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Are You Prediabetic?

Wednesday, January 25, 2017

Did you know that diabetes does not happen overnight? Diabetes has a precursor that is known as prediabetes. It is usually present in the body for an extended period, probably years, before full-blown diabetes kicks in. Let’s demystify it.

According to the Center for Disease Control, prediabetes is a condition where the fasting blood sugar levels are high, but not high enough to be considered to be full-blown diabetes. In simple terms, it is a condition that could potentially lead to type 2 diabetes if it goes unchecked. The fasting blood sugar levels that are considered to be in the pre-diabetes range are 100-126 mg/DL or HbA1C of between 5.6-6.4%. Anything higher than 126mg/DL or 6.4% is classified as diabetes.


The numbers

In the 2014 National Diabetes Statistics Report, the CDC estimated that approximately 86 Million Americans had pre-diabetes. 90% of these people did not know that they had it. This can be attributed to the fact that the earliest signs of this condition are easy to miss as they do not usually present a cause for alarm. 15-20% of these cases could progress on to full-blown diabetes within the next five years. It is also known that men are more likely to be suffering from pre-diabetes than women.

Why should you watch out for prediabetes?

Pre-diabetes is a silent health condition. The symptoms associated with it are few and not a cause for alarm until it is almost too late. Which are these symptoms you ask? They can be classified into two: the early and the late symptoms. The first symptoms include darkening of the skin around your knuckles, groin, elbows, knees, armpits and the back of your neck. In the medical field, this symptom is referred to as ‘acanthosis nigricans.’ Later on, more intensive symptoms that can lead you to seek medical care occur.

These symptoms are: blurry vision, increased frequency of urination, unexplained fatigue, increased thirst and irregular or painful periods in women that are associated with Polycystic Ovary Disease (PCOD). By the time the condition is hitting this point, the patient is usually very close to developing full-blown diabetes.

Therefore, you could be having this disease for a very long time before you discover it. By the time that you are doing this, it could be too late since you would now be dealing with full-blown diabetes. Diabetes is not only a disease that affects your well-being but is also a very expensive disease to manage. The CDC estimates that health costs for a person who has diabetes are double those of a person without diabetes. There are also other dangers associated with this condition such as stroke and heart disease.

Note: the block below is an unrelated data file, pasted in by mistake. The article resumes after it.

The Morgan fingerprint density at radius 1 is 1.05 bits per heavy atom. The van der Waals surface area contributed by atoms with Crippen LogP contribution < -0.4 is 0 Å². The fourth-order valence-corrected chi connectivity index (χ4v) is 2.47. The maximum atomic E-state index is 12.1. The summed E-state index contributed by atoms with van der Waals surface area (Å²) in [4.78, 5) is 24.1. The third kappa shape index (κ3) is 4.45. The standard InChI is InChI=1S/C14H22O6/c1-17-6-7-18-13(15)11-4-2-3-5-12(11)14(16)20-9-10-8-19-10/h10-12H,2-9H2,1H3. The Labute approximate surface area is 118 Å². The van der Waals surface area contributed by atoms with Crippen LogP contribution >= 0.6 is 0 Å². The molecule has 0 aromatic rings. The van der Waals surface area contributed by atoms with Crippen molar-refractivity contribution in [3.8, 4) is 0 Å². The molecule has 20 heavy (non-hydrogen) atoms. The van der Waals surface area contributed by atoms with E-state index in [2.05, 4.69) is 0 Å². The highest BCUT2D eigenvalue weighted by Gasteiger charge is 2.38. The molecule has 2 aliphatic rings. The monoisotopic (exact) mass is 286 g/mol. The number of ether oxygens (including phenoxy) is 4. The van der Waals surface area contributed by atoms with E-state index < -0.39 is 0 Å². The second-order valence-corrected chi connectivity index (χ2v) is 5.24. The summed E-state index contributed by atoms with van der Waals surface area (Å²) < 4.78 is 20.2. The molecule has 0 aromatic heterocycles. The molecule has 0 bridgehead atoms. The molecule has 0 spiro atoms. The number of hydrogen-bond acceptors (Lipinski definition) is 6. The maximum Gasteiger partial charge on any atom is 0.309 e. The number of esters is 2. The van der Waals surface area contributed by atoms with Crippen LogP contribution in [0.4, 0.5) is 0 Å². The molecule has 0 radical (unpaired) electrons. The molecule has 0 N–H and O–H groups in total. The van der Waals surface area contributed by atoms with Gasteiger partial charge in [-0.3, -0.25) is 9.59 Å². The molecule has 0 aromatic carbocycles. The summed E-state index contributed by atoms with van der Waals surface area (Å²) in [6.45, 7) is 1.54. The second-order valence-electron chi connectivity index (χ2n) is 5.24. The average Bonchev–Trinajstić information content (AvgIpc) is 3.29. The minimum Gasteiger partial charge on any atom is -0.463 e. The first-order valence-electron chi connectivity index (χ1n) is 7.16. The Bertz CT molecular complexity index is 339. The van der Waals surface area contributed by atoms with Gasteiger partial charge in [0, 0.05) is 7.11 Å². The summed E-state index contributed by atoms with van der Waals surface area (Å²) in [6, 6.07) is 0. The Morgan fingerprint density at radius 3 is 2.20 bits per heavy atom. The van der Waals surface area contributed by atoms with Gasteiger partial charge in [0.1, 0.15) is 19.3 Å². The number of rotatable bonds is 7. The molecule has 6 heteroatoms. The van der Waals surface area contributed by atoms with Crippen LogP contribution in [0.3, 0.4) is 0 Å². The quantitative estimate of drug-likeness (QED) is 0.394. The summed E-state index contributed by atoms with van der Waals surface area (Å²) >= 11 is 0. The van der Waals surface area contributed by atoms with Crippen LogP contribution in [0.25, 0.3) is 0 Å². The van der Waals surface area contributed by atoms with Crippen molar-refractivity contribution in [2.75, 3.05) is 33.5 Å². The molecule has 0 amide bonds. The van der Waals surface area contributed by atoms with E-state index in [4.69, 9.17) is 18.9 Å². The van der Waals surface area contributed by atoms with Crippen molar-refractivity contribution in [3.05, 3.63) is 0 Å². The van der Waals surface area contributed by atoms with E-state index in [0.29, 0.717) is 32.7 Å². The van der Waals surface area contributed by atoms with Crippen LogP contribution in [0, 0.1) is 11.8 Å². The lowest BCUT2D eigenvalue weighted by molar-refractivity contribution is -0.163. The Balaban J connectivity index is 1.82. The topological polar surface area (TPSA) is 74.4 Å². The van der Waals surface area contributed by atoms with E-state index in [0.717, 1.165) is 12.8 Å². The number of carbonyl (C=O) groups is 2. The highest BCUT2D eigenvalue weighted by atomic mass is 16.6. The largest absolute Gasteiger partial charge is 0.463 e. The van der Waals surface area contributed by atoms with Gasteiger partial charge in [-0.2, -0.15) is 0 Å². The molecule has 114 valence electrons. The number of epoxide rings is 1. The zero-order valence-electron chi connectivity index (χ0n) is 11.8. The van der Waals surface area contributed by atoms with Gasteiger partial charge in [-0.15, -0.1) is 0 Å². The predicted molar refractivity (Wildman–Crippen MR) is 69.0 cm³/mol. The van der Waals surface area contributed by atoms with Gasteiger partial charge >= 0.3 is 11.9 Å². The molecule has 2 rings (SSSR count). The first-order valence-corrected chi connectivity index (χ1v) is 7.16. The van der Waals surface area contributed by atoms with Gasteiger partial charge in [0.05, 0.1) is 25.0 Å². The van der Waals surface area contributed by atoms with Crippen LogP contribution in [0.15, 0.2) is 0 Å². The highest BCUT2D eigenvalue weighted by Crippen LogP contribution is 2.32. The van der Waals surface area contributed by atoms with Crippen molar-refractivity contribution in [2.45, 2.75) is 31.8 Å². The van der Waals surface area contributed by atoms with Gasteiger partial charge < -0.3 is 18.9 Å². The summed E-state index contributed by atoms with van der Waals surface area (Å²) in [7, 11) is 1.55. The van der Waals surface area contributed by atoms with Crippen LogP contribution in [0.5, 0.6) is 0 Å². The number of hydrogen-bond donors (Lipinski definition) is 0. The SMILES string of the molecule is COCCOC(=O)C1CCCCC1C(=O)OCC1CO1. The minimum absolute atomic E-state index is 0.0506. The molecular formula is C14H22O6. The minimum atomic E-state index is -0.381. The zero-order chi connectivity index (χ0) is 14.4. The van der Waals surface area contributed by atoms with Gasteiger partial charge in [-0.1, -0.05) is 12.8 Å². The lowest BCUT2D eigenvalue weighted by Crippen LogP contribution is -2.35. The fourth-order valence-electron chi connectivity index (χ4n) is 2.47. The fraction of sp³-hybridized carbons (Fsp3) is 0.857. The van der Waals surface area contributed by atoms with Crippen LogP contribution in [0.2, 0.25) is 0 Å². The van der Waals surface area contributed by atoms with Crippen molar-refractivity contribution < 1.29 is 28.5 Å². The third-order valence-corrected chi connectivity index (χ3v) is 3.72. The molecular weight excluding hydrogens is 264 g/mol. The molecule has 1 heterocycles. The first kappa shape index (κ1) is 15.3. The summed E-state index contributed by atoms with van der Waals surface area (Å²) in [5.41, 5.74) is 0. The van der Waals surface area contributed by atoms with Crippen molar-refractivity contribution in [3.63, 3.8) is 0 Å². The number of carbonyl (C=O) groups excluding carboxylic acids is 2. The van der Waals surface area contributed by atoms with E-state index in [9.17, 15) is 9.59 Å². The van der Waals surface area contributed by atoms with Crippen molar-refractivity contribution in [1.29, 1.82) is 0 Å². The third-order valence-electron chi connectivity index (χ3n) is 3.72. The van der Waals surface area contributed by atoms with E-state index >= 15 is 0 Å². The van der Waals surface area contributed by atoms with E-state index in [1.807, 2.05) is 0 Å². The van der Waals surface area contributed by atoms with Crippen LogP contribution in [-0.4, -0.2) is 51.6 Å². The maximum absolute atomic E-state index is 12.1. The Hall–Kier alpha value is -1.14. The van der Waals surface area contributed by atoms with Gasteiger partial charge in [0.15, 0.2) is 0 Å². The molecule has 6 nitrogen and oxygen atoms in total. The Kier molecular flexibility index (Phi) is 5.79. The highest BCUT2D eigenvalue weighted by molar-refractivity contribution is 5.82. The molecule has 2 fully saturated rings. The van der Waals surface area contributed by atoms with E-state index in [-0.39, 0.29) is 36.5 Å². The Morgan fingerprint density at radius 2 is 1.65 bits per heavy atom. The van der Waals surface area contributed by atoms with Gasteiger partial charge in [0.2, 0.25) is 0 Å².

The good news is that pre-diabetes is reversible if detected early enough. Hence, the question begs; how do you nip pre-diabetes in the bud before it progresses too much? The answer to this is that you should go for regular screening if you are at risk since the fasting glucose test and the HbA1C test are the only sure fire ways of determining if you suffer from pre-diabetes. You should do this especially if you are predisposed to diabetes by risk factors.

The risk factors for pre-diabetes include: being over 45 years old, having a history of diabetes in your family, suffering from Polycystic Ovary Disease or vascular disease, giving birth to a child who weighs more than 9 pounds or have had gestational diabetes and leading a sedentary lifestyle.

What happens if prediabetes goes unchecked?

Since this condition is easy to miss, the question of what would happen if it goes unchecked comes in. First of all, you do not want to get there. So please always go for your screenings. However, if it is unchecked, there are many more dangers than it just advancing to type 2 diabetes. These are referred to as complications of diabetes. To begin with, it increases your chances of contracting cancers. A study showed that pre-diabetes increases your risk for cancer by a whopping 15%.

The specific types of cancer that have a link with pre-diabetes are colorectal, breast, liver, breast, pancreas, stomach and endometrial cancers. It also increases the risk of suffering cardiac related diseases. Results from another study showed that men who had fasting blood sugar levels that were over 85mg/DL were in danger of dying from cardiac related diseases by more than 40% compared to those with normal fasting blood sugar levels.

Parting thoughts

Prediabetes is manageable by and reversible by healthy eating and exercising. Be sure to get screened early and adapt your lifestyle to a healthier one to manage and reverse this condition. Dietary supplements can also help you regain the lost vital nutrients from the body as a result of poor dietary habits and environmental pollutants.
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